It looks like all the ethnic minority graphs are flatter than the White graph – in the API case probably because many intelligent individuals did not get much education, while in the Black case probably because many unintelligent individuals did (are Hispanics more likely to follow the API or Black pattern?).

    • Matt,

      Good points. I don’t know why the slopes are different. It would be informative to look at Asians separate from Pacific Islanders. The new 2011 classifications separate them. But the results are only out for 4th and 8th graders. Perhaps you could check the data and let me know the effects of treating Asians separately.
      http://nces.ed.gov/nationsreportcard/naepdata/

      • Sure. The Grade 4 data does not have the parental educational status data, but I’ll have a shot with the Grade 8 data.

        Maths – http://oi44.tinypic.com/15z5p37.jpg
        Reading – http://oi39.tinypic.com/2q1h0gl.jpg

        All the non-White groups, aside from the Asians, seem to retain their condition of being almost flat between the categories of parents who did not finish and did finish high school (no further than high school) and of the categories of getting some post-high school education and of graduating college (further than high school), with a step between no further than high school and further than high school.

        Seems like whether non-White, non-Asian (NAMs) parents graduated high school isn’t connected to their children’s ability, but their taking some form of post high school education is, but whether that is college or not isn’t too important.

        Asians seem to be like NAMS in that whether their parents graduated high school or not has no relation to their ability, but are like Whites in that college graduate parents have more able children than those that have only taken some education after high school.

        You could infer from that there isn’t really an IQ difference between high school drop outs and non-high school drop outs amongst non-White groups, and that possible other factors dominate whether or not these people will graduate or not. Though many of these parents are immigrants so that might not hold in the USA, particularly for Asians and Hispanics – for Blacks it seems like it holds true in the USA (since they aren’t very immigrant).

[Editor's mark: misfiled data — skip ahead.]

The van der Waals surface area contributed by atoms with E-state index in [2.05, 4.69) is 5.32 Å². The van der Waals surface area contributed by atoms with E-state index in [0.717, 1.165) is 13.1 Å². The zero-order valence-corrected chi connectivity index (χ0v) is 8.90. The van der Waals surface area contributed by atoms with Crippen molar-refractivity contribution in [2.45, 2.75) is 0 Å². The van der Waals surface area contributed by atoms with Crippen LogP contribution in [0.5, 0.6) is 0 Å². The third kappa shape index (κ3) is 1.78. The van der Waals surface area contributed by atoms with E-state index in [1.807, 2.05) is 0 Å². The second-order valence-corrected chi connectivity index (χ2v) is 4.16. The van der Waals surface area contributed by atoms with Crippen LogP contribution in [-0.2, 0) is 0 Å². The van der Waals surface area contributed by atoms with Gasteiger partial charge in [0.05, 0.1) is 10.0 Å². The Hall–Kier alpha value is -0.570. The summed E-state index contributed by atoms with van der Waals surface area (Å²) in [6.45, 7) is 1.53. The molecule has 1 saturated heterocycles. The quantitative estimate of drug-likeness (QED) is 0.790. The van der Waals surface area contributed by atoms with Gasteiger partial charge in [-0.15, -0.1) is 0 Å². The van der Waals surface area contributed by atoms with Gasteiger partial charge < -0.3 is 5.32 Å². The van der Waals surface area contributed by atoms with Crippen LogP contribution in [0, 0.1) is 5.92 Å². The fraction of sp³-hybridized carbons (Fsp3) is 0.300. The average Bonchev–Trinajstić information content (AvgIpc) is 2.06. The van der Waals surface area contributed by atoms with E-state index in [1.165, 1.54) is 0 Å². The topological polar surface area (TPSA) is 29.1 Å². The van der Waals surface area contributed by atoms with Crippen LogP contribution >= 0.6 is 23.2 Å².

It also looks like for NAMs, their intelligence has not much to do with whether they go to and graduate college or get some form of education after high school – once they’ve reached the same threshold it doesn’t matter. Although that might be a facet of an overlap between the categories of “some education after high school” and “graduated college” (apparently very few intelligent Blacks do not go to college – http://inductivist.blogspot.com/2011/12/characteristics-of-smart-people-who.html). And may be due to some degree to stronger regression to a lower mean (my intuitive math sense is not good enough to tell me whether this is a bad explanation).

        NB, an Asian Maths gap with Whites, relative to your graphs, seems to come into existence once Pacific Islanders are broken out, but an Asian Reading gap does not emerge and Asians more or less stay where they are. Not sure what to make of this – i.e. if PI, who score about the same amount lower than Whites in both Maths and Reading, were depressing the Asian Maths score, surely they would also be doing the same in Reading? (Again my intuitive math sense may be failing me here).

    • Chuck,

      Yes, variables SRACE10 and PARED.

      I missed that there was a self assessed variable (DRACE10) present on the 8th Grade data when checking, so used school report by default.

      The variables seem to be in more or less rough agreement. There seem to be like 1 or 2 point differences between the two variables in each category in Math, which seem to leave Whites and Asians and Natives slightly smarter (by around 1 or 2 points, slightly more pronounced for low education Natives), Hispanics and Blacks largely with no change and Pacific Islanders slightly duller or unchanged. There is slightly larger difference between the two variables in Reading (but still largely less than 5 points either way in each parental status-race category in the cross tabulation).

  4. Pingback: The magnitude of the BW gap with parental education in the NLSY97 | Human Varieties